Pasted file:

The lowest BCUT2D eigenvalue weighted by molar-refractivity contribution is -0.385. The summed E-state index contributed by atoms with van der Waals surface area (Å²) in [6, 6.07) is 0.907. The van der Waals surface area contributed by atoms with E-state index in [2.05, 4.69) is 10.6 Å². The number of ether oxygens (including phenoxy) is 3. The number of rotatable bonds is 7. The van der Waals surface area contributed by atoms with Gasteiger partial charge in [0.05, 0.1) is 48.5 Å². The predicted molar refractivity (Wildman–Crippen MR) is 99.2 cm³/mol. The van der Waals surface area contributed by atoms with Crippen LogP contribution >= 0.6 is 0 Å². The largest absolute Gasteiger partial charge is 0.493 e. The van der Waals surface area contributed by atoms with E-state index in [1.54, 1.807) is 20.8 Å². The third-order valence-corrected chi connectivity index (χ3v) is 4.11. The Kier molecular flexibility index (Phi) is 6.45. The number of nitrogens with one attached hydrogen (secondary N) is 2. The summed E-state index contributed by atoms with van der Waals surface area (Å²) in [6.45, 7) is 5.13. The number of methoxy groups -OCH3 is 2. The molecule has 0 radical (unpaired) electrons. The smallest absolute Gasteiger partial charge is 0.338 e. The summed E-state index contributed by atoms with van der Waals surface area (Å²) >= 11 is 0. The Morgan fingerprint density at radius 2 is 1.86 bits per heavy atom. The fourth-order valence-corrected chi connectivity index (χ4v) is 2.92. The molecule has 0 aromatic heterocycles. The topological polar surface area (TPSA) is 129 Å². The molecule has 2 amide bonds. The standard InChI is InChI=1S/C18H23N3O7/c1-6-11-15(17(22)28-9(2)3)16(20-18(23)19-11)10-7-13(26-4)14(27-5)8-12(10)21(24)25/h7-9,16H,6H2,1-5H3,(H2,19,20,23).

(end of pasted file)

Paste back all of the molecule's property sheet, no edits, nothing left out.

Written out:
The lowest BCUT2D eigenvalue weighted by molar-refractivity contribution is -0.385. The summed E-state index contributed by atoms with van der Waals surface area (Å²) in [6, 6.07) is 0.907. The van der Waals surface area contributed by atoms with E-state index in [2.05, 4.69) is 10.6 Å². The number of ether oxygens (including phenoxy) is 3. The number of rotatable bonds is 7. The van der Waals surface area contributed by atoms with Gasteiger partial charge in [0.05, 0.1) is 48.5 Å². The predicted molar refractivity (Wildman–Crippen MR) is 99.2 cm³/mol. The van der Waals surface area contributed by atoms with Crippen LogP contribution >= 0.6 is 0 Å². The largest absolute Gasteiger partial charge is 0.493 e. The van der Waals surface area contributed by atoms with E-state index in [1.54, 1.807) is 20.8 Å². The third-order valence-corrected chi connectivity index (χ3v) is 4.11. The Kier molecular flexibility index (Phi) is 6.45. The number of nitrogens with one attached hydrogen (secondary N) is 2. The summed E-state index contributed by atoms with van der Waals surface area (Å²) in [6.45, 7) is 5.13. The number of methoxy groups -OCH3 is 2. The molecule has 0 radical (unpaired) electrons. The smallest absolute Gasteiger partial charge is 0.338 e. The summed E-state index contributed by atoms with van der Waals surface area (Å²) >= 11 is 0. The Morgan fingerprint density at radius 2 is 1.86 bits per heavy atom. The fourth-order valence-corrected chi connectivity index (χ4v) is 2.92. The molecule has 0 aromatic heterocycles. The topological polar surface area (TPSA) is 129 Å². The molecule has 2 amide bonds. The standard InChI is InChI=1S/C18H23N3O7/c1-6-11-15(17(22)28-9(2)3)16(20-18(23)19-11)10-7-13(26-4)14(27-5)8-12(10)21(24)25/h7-9,16H,6H2,1-5H3,(H2,19,20,23).